World Run II / The runners
Jesper Olsen, 39 years old, Copenhagen, Denmark. Political scientist, author.
Ultra-bio: founded the Danish national team for 100km and 24-hour. 23 years of competitive long distance running. Marathon debut in 1985 at age 15 (3.26h.). Jesper completed the first fully documented world run - the World Run 1 - in 2005.
"I started out running as an average recreational runner at the age of 12 in the local jogging club. By the age of 15 I was curious about the 'mythical' distance of the marathon that the older runners in my club were doing. So that year I completed my first marathon. After a decade of competitive youth running at 5km, 10km and cross-country, I took up the marathon once more and set my pb. at age 24 with 2:27.
In the late 90'ties, I decided to try a 100km race. I broke the national record and a new path began: national records at 50km, 100km, 100miles, 12-hours, 24-hours, 48-hours and 6-day running. Many of them have been bettered since by fellow countrymen). In 2004, I started out on the first fully documented run around the world and a bit to my own surprise, I was able to complete the run of 26,232km across four continents and return successfully to the starting point after running 1 lap of the Earth.
More than 20 years after taking up running and thousands of km's down the road, the core values of running and ultra running remain the same to me. Which are in fact are the same as those of the recreational runner: that running should always be respectful of the body and not just be a question of human will-power at the expense of the body. And above all - it should always be the joy and 'game' that running is in its basic form :-)
I think that the ability to run incomprehensible distances is a thing we all share as humans. It's not the talent of a few extreme individuals. We have had thousands of years of evolution where it was normal to be in motion all the day long. Only within the last few centuries has it become normal to sit down most of the day. My experience is that we have not yet lost the ability to overcome endless endurance efforts.
I look forward to explore this ability together with the Team in WR II!"
- 10km: 31:29min.
- ½marathon: 1:08:10h.
- Marathon: 2:27:57h.
- 100km: 6:58:31h.
- 100miles: 15:26:09h.
- 6-days: 780km
- Longest run: 26,232km /1 lap (Earth): 662days.(world record)
- First documented run through Siberia (2004)
- First documented run through Africa, from north to south (2009-2010)
- First documented run from Northern point of Europe to Southern Point of Africa (2008-2010)
- First documented run around the world (2004-2005)
Sarah Barnett, 32 years old, Adelaide Australia. Runner !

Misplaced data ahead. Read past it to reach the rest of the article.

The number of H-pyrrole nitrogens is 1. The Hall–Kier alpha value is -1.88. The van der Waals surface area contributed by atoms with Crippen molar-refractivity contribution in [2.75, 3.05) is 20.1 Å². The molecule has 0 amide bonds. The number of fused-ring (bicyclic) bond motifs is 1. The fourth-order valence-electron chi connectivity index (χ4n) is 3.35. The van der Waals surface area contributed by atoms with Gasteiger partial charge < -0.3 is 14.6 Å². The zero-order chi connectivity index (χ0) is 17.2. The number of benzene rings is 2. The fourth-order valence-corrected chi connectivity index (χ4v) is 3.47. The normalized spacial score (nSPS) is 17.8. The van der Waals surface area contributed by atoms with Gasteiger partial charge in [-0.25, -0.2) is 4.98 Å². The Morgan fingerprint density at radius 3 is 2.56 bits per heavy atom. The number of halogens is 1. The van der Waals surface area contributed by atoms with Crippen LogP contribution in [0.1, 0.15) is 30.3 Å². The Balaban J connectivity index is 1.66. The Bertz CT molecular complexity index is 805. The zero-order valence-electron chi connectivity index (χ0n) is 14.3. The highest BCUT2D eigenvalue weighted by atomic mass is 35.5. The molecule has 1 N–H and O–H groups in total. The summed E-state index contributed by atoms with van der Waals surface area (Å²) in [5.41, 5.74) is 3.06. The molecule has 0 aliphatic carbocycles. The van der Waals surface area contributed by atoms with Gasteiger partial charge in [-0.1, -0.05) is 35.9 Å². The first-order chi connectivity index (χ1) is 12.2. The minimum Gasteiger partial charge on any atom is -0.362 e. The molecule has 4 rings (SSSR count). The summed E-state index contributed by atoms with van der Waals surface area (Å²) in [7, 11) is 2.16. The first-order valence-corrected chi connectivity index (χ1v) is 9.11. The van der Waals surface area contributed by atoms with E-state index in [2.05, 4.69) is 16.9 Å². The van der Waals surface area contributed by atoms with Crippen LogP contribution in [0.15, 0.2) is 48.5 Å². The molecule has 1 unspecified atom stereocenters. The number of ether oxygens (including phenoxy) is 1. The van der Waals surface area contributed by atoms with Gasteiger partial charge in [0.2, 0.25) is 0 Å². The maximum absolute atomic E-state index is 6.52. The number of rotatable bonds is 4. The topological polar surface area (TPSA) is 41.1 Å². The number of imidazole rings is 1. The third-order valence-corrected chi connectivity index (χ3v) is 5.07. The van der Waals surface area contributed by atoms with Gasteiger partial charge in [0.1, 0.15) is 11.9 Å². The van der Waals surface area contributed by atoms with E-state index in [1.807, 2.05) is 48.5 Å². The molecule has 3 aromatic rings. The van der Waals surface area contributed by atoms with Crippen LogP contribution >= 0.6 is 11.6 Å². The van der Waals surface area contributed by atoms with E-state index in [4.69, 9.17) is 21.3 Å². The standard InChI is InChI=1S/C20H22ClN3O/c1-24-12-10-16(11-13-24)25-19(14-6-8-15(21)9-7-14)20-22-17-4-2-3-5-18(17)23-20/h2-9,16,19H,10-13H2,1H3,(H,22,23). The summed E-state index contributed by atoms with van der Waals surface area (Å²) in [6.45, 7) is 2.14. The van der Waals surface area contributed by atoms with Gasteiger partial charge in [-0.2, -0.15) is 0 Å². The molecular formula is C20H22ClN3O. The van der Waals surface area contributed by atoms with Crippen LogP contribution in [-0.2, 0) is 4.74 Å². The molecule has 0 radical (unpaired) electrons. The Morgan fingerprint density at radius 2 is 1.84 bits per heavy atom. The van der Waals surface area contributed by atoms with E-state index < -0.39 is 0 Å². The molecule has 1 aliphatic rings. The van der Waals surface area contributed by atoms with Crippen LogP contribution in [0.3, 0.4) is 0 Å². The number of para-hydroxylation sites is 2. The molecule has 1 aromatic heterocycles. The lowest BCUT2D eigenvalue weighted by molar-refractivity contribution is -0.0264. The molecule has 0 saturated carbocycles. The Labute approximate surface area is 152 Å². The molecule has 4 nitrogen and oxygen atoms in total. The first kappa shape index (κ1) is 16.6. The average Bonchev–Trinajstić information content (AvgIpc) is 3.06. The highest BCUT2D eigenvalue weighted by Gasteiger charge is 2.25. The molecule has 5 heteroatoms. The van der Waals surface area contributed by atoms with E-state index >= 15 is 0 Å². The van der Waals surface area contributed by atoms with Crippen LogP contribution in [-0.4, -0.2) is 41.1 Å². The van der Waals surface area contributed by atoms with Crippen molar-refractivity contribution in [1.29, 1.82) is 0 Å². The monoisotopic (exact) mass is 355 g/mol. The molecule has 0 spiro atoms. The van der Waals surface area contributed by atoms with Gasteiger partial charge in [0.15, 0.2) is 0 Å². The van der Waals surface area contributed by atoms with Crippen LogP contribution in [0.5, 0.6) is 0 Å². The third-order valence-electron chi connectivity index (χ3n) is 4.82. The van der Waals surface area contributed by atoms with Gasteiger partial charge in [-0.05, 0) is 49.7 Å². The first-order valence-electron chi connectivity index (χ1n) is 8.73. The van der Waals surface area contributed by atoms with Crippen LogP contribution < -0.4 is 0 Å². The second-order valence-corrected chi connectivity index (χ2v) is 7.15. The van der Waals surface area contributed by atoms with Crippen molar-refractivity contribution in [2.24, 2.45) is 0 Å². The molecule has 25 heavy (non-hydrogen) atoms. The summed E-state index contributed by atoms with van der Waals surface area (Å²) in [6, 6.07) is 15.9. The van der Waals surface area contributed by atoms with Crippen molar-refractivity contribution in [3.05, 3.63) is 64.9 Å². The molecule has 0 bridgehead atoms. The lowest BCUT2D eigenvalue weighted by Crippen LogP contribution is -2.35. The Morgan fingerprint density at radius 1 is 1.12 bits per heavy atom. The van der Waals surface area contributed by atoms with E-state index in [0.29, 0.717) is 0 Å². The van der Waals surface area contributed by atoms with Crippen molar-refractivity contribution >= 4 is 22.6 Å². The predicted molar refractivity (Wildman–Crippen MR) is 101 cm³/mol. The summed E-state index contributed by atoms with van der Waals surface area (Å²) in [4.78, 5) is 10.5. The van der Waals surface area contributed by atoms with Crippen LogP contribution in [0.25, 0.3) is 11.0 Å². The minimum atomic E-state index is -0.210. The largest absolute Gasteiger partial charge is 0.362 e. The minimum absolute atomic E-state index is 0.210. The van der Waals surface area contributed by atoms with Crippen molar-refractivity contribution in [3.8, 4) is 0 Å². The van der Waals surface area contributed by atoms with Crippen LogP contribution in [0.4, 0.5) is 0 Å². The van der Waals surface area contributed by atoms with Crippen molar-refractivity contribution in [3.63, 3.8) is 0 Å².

Ultra-bio.: Sarah started running long distance in her teenage years and by now has specialized in ultrarunning and multiday-running. She has a personal best of 634km on 6-day running and 1020km on 10-day running; including a 1st place and course-record in the South-African 6day race, 2008, and a 2nd place in the SCMT New York 10day race 2005, followed by victory in the 10day race 2006.
"I am very honoured and amazed to be part of the World-Run and to be starting the run in Norway with Jesper and the team. I was aware of the World Run several years ago and have always been inspired and intregued by it's sheer enormity, and also the message of hope and international unity that it offers.
My own running history is by no means extensive, but I started running as a teenager (mostly just to 'escape' the academic world and to spend time in nature), and for ten years have run with the Sri Chinmoy Marathon Team. During this time I joined the World Harmony Run, an international relay spreading the message of harmony and oneness between nations. While mostly running marathons in my twenties, during recent years Ive run three 24hr events and four multiday races (six and ten day).
Running, for me, is a mostly a way to discover a greater sense of inner peace and happiness. I try to remember the message of 'self-transcendence' offered by my teacher Sri Chinmoy, to compete only with yourself, and to try always go beyond what you think you are capable of doing.
Sarah Barnett "
[note: Sarah entered the world run team after a meeting at the George Archer South African 6-day run. Where she did not only impress by winning in a relaxed way under difficult conditions, but amazed by returning to her usualy training the next morning after the race - a runner that combines the physical and mental strength required, with an 'Australian' way of coping with hard conditions].